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Faraday cage

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Faraday cage demonstration on volunteers in the Palais de la Découverte in Paris
EMI shielding around an MRI machine room
Faraday shield at a power plant in Heimbach, Germany

A Faraday cage or Faraday shield is an enclosure used to block some electromagnetic fields. A Faraday shield may be formed by a continuous covering of conductive material, or in the case of a Faraday cage, by a mesh of such materials. Faraday cages are named after scientist Michael Faraday, who first constructed one in 1836.[1]

Video of a Faraday cage shielding a man from electricity

Faraday cages work because an external electrical field will cause the electric charges within the cage's conducting material to be distributed in a way that cancels out the field's effect inside the cage. This phenomenon can be used to protect sensitive electronic equipment (for example RF receivers) from external radio frequency interference (RFI) often during testing or alignment of the device. Faraday cages are also used to protect people and equipment against electric currents such as lightning strikes and electrostatic discharges, because the cage conducts electrical current around the outside of the enclosed space and none passes through the interior.

Faraday cages cannot block stable or slowly varying magnetic fields, such as the Earth's magnetic field (a compass will still work inside one). To a large degree, however, they shield the interior from external electromagnetic radiation if the conductor is thick enough and any holes are significantly smaller than the wavelength of the radiation. For example, certain computer forensic test procedures of electronic systems that require an environment free of electromagnetic interference can be carried out within a screened room. These rooms are spaces that are completely enclosed by one or more layers of a fine metal mesh or perforated sheet metal. The metal layers are grounded to dissipate any electric currents generated from external or internal electromagnetic fields, and thus they block a large amount of the electromagnetic interference (see also electromagnetic shielding). They provide less attenuation of outgoing transmissions than incoming: they can block electromagnetic pulse (EMP) waves from natural phenomena very effectively, but especially in upper frequencies, a tracking device may be able to penetrate from within the cage (e.g., some cell phones operate at various radio frequencies so while one frequency may not work, another one will).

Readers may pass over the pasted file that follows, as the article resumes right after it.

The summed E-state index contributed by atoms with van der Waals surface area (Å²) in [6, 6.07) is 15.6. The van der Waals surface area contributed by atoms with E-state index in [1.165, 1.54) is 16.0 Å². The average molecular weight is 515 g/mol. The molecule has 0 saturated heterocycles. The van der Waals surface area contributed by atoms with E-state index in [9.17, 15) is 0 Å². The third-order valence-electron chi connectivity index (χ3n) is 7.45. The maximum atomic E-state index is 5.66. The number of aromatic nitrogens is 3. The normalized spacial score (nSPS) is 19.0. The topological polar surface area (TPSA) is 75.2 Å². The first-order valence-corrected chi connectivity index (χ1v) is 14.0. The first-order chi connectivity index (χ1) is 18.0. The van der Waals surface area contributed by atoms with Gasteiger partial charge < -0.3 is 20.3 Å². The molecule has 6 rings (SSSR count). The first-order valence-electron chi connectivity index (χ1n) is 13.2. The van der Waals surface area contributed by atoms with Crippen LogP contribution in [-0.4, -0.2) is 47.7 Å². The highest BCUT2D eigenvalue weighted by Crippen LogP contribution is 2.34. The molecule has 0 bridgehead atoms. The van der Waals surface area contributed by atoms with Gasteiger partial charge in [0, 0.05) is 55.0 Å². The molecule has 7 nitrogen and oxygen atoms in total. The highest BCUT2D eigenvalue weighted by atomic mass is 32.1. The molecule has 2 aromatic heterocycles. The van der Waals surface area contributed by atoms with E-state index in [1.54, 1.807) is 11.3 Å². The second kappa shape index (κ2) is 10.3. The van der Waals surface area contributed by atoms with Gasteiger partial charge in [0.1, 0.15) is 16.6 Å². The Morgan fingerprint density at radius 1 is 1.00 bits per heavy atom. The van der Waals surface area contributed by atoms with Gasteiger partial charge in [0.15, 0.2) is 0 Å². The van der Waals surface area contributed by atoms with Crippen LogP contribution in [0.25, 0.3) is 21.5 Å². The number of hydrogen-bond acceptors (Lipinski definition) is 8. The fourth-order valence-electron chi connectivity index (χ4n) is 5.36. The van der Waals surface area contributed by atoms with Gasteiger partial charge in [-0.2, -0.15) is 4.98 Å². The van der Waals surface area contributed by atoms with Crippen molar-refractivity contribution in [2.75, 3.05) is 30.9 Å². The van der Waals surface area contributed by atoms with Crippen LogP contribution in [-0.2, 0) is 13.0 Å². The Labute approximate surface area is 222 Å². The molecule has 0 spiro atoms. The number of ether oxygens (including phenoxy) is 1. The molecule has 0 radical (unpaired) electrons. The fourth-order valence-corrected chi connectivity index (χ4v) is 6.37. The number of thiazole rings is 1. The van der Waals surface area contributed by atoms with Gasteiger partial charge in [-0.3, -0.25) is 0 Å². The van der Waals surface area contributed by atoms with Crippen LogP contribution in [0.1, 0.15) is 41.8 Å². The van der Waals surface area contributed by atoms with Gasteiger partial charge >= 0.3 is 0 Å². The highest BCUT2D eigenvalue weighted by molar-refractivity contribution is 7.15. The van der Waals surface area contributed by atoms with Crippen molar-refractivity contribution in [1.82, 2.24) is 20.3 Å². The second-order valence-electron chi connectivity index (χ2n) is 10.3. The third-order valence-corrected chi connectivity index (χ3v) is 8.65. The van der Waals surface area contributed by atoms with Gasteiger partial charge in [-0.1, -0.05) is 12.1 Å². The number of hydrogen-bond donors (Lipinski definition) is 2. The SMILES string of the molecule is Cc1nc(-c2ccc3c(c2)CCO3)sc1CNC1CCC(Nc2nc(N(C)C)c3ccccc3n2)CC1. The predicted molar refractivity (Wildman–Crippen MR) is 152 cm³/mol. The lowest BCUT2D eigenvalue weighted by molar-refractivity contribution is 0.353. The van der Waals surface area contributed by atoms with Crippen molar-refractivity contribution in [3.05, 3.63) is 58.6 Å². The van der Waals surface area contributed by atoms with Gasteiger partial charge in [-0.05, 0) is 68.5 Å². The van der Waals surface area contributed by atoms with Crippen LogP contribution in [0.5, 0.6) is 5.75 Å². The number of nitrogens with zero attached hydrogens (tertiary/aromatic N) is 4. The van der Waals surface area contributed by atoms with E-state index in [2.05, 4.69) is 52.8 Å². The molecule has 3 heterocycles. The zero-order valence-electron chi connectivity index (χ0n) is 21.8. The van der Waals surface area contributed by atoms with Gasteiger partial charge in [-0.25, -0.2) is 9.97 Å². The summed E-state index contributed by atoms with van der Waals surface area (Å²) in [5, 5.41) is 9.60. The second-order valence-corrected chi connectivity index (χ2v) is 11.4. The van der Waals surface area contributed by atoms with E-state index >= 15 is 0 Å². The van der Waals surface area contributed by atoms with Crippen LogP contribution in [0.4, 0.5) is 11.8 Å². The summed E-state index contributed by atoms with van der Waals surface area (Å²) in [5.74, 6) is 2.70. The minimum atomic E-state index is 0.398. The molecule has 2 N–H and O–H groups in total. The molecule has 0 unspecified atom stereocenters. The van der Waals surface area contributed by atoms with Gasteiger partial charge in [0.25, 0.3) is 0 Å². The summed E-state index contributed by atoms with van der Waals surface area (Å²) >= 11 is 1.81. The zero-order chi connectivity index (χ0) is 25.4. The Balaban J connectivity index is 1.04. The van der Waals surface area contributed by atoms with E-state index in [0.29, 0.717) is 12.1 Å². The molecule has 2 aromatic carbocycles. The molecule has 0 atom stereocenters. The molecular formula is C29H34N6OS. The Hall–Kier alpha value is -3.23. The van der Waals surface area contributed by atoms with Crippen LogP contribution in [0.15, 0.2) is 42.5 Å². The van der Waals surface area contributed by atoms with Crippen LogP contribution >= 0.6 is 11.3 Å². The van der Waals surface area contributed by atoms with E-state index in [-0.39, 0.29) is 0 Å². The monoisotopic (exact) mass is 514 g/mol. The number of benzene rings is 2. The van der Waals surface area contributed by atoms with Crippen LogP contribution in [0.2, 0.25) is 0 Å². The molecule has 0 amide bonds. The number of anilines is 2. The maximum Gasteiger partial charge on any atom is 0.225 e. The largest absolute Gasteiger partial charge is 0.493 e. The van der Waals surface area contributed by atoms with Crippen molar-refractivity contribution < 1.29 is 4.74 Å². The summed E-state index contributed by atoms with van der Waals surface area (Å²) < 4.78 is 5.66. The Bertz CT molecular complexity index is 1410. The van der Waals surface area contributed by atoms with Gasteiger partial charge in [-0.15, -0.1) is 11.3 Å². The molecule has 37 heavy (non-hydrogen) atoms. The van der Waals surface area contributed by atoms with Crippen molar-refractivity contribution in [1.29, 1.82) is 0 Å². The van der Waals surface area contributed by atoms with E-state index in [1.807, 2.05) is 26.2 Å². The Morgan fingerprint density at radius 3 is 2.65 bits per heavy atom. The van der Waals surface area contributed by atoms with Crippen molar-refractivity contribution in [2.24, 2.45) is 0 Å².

The reception or transmission of radio waves, a form of electromagnetic radiation, to or from an antenna within a Faraday cage is heavily attenuated or blocked by the cage; however, a Faraday cage has varied attenuation depending on wave form, frequency, or the distance from receiver or transmitter, and receiver or transmitter power. Near-field, high-powered frequency transmissions like HF RFID are more likely to penetrate. Solid cages generally attenuate fields over a broader range of frequencies than mesh cages.



In 1754, Jean-Antoine Nollet published an account of the cage effect in his Leçons de physique expérimentale.[2]

In 1755, Benjamin Franklin observed the effect by lowering an uncharged cork ball suspended on a silk thread through an opening in an electrically charged metal can. The behavior is that of a Faraday cage or shield.[3][failed verification]

In 1836, Michael Faraday observed that the excess charge on a charged conductor resided only on its exterior and had no influence on anything enclosed within it. To demonstrate this, he built a room coated with metal foil and allowed high-voltage discharges from an electrostatic generator to strike the outside of the room. He used an electroscope to show that there was no electric charge present on the inside of the room walls.


Animation showing how a Faraday cage (box) works. When an external electrical field (arrows) is applied, the electrons (little balls) in the metal move to the left side of the cage, giving it a negative charge, while the remaining unbalanced charge of the nuclei give the right side a positive charge. These induced charges create an opposing electric field that cancels the external electric field throughout the box.